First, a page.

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The Vulnerabilities of Merbau Decking

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There’s a lot to consider when building a deck

They come in all colours, shapes, and sizes, and the one you choose to install should not only reflect your personality, but should also be a safe and comfortable place to be in your outdoor space. Choosing a great decking material from the word ‘Go’ will help save you time, money, and effort in the long run.

There are several factors which come into play while planning a project, including total cost, overall design aesthetic, and safety. In the majority of cases, it makes the most sense to look for something that’s durable, stylish, and low-maintenance without breaking the bank. But with all that in mind, is Merbau the best choice for you?

Merbau is still a traditional favorite of both homeowners and builders when it comes to decking. In fact, if you’ve ever researched decking options, you’ve probably heard of this timber. While there are many strengths to Merbau decking, there are also some vulnerabilities and drawbacks that are well worth considering. Whether you’re thinking of building a new deck or renovating an old one, it’s always best to understand the advantages and disadvantages of all of your options. Let’s explore what Merbau is, where it comes from, and a little about what makes it so popular.

What is Merbau?

Merbau is a richly colored wood also known as Vesi, Ipil, Kwila, or Pacific Kwila. It’s grown in the South East Pacific Rim which encompasses areas such as the Philippines, Fiji, Malaysia, Vietnam, Madagascar, Papua New Guinea, Thailand, Solomon Islands, Indonesia, and Samoa. Merbau trees can grow up to 40 meters (131 ft.) tall with a trunk diameter of about 60 cm (24 in).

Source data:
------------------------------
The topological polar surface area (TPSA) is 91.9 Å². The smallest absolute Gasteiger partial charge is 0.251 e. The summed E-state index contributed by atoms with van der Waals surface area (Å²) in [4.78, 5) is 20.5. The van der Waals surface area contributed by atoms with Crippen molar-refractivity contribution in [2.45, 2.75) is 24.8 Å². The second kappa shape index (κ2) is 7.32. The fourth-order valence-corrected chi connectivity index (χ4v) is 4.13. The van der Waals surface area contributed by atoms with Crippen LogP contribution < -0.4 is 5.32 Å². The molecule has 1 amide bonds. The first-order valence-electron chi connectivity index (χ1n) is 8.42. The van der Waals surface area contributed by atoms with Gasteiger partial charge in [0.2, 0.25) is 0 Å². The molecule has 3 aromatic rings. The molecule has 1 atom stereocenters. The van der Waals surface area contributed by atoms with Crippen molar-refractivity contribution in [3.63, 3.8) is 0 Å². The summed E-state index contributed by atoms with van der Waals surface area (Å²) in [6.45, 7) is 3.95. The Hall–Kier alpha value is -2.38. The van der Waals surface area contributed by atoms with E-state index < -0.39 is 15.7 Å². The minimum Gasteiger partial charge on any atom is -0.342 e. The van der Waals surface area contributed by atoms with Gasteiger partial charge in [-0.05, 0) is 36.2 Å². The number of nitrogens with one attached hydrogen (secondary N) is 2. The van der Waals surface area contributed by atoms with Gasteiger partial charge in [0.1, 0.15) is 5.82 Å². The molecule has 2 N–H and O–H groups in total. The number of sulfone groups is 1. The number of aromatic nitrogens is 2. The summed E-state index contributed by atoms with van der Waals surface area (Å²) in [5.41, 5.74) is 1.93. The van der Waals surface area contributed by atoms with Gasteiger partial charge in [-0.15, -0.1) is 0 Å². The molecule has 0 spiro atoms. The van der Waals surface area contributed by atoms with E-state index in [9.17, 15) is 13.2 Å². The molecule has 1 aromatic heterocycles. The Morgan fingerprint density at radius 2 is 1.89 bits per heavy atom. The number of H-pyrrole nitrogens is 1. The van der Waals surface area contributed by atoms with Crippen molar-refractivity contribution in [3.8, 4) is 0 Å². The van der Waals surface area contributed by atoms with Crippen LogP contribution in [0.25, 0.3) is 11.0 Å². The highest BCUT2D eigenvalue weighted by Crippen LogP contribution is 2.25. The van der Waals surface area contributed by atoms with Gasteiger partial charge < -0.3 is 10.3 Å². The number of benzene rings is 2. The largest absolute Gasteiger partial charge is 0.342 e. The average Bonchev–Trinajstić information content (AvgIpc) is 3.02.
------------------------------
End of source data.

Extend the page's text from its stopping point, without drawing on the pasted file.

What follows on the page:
Advantages of Merbau Decking

There are many reasons why Merbau became such a popular timber for decking and other outdoor uses.

Merbau does not catch fire easily and is one of the few timbers to be rated for use in areas of the country which are prone to bushfires. As a result, it is well-suited to the Australian climate. In addition, the boards are quite stable and have a relatively low expansion/shrinkage rate, which is essential for outdoor materials, especially decking.

Merbau’s aesthetic qualities are also a draw to many, with its characteristic deep, reddish-brown coloration and interlocking grain pattern usually being a selling point. While it’s not as hard as many other native hardwoods, it is still an incredibly strong and durable material with a high level of workability.

General Disadvantages

While there are clear advantages to using Merbau, it’s also quite oily and is notorious for leaching sap and tannins until the wood dries completely. For this reason, it should never be used next to light wood, concrete, or light-colored tiling which can easily be stained. These resins can also adhere to the soles of shoes and be tracked throughout the house, resulting in a lot of frustrating clean up. While this can generally be mitigated with pressure washing or letting the tannins leach out naturally, which may take many months, it is a definite drawback to working with the wood.